Wednesday, February 26, 2014

The Great Outdoors

I am an avid walker, but do not consider myself a hiker. I don't own a good pair of hiking boots or trail shoes. Because of this, I didn't intend to hike at Rancho La Puerta, but I tried it, ended up loving it - and wanting to do more.

Hikes at the ranch start out between 6:10 and 7:00 A.M. I thought that I would want to sleep in on this trip, but after one hike, I found myself waking before my alarm each day, because I was so excited to do it again!
We always met in the cozy lounge (above) where coffee and tea are available around the clock. Before the hikes, staff would have thoughtfully prepared trays of freshly cut oranges, grapefruit and bananas so that you didn't have to go out on an empty stomach. The ranch also provided pedometers and re-usable water bottles. Wearing a pedometer can be very motivating, especially if you keep a log of your steps (avg. 2,000 steps = a mile).
As a beginner, I started with a super-easy two-mile hike called "Woodlands." We walked past the labyrinth and set out through the woodlands a good pace. It was fun, and I saw that I could easily do more.

 The next day, I went a little further with the "Quail 2" hike, and after that, tried "Alex's Oak Tree."
Alex's Oak can be seen in this photo, standing by itself at the top of the hill behind the vineyard.
It is named for the founders' son, Alex Szekely, who was president of the ranch before his death.
  Another view of Alex's oak tree, a mile's hike above the ranch. This hike was so pretty and enjoyable that I did it twice.
 The oak tree at the top.
 View of the ranch from the top.
 More of the ranch from the top.
Yours truly, under Alex's Oak Tree.
 
I was advised not to miss the four-mile round-trip breakfast hike to Rancho Tres Estrellas (Rancho La Puerta's six-acre organic farm), including a gourmet meal served at La Cocina Que Canta (the ranch's cooking school) and a short tour of the garden. This was indeed a special treat.
Because we set out at 6:10 AM, we were able to see the dawn light as it touched Mt. Kuchumaa.
Our guide, Maya (also a wonderful yoga instructor) told us how the local Kumiai indians used the large stones (like the one on which she is standing) as metates. They ground grain and nuts in the natural bowl shapes in the rocks, making the hollows larger over time.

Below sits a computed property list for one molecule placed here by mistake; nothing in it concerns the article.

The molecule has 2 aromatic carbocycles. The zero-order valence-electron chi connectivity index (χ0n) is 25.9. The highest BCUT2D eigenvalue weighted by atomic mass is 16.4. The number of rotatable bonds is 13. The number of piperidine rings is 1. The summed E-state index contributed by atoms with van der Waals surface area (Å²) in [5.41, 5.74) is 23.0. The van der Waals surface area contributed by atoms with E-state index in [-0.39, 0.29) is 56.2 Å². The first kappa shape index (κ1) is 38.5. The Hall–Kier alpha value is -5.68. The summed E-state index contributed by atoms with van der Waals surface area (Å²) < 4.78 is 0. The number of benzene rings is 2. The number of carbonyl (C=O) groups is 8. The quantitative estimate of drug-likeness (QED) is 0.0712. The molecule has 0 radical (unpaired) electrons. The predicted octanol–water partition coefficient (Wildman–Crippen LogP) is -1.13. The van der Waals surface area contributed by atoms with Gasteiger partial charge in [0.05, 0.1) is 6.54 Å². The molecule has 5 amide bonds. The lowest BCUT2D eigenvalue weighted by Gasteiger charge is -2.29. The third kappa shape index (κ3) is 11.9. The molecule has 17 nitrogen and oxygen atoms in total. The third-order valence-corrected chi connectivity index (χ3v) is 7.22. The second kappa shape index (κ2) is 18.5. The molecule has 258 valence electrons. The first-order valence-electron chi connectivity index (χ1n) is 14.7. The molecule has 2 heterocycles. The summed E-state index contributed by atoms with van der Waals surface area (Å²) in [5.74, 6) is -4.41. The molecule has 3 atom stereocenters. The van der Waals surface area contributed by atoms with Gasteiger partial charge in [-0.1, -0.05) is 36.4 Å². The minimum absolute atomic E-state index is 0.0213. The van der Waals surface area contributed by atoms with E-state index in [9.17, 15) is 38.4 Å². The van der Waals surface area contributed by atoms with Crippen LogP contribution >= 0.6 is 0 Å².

When we arrived at La Cocina, we saw artwork and crafts in blazing colors - more examples of ways in which the ranch addresses all of the senses.
The head gardener who usually leads the tours was away at a conference - I think he was receiving an award - but I could have listened to the ecological specialist (handsome Enrique), for hours. He seemed lit from within as he explained his approach to – and his obvious joy in, and love for - organic farming. His talk had me enthralled, and made me want to learn more.
On the hike back to the ranch, we saw the same landscape, but in a different light. The ranch has a way of inviting one to see many things in a new light. 

In response to a question in yesterday's comments about the labyrinth, here are a couple of links to more information:  

4 comments:

Elizabeth said...

I confess that despite being thrilled and thankful that you had this fantastic time at this beautiful place, I'm also a bit jealous. Ok. Not a bit. A lot! :)

Busy Bee Suz said...

Oh my natureness. This is a gorgeous part of our world and I want to go. :) I do love a nice hike....the ups and downs make my heart work and I like that. I'm so glad you were able to enjoy SO much in your visit. Did your Mom do any of the hikes with you?
Ok, lets just say that Maya's legs made me gasp. So....she does yoga and hikes daily?? Yikes.
XOXO

Ann said...

I love, love, love hiking! Living in Phoenix, there are many hiking trails both in the city limits and throughout the state of Arizona - not the least of which is the Grand Canyon.

What beautiful trails you were able to hike along. I say, go out and buy a pair of good hiking shoes! If you ever find yourself in the Phoenix area, let me know. I'd love to go hiking with you.

Karen Gerstenberger said...

No, my mom is not a hiker, Suz, but she did more walking than usual, due to the way the ranch is laid out. We chose a centrally located casita and she loved it.
Yes, Maya teaches yoga and leads hikes, yes. She is a fantastic teacher and has a gentle, sweetly humorous spirit. I loved taking her class!
Ann, I just ordered a pair of trail runners and can't wait to try them. I'd love to hear about your hiking adventures.
Elizabeth, it's not too far for you to go - just south of San Diego. Maybe Caregifted would send you?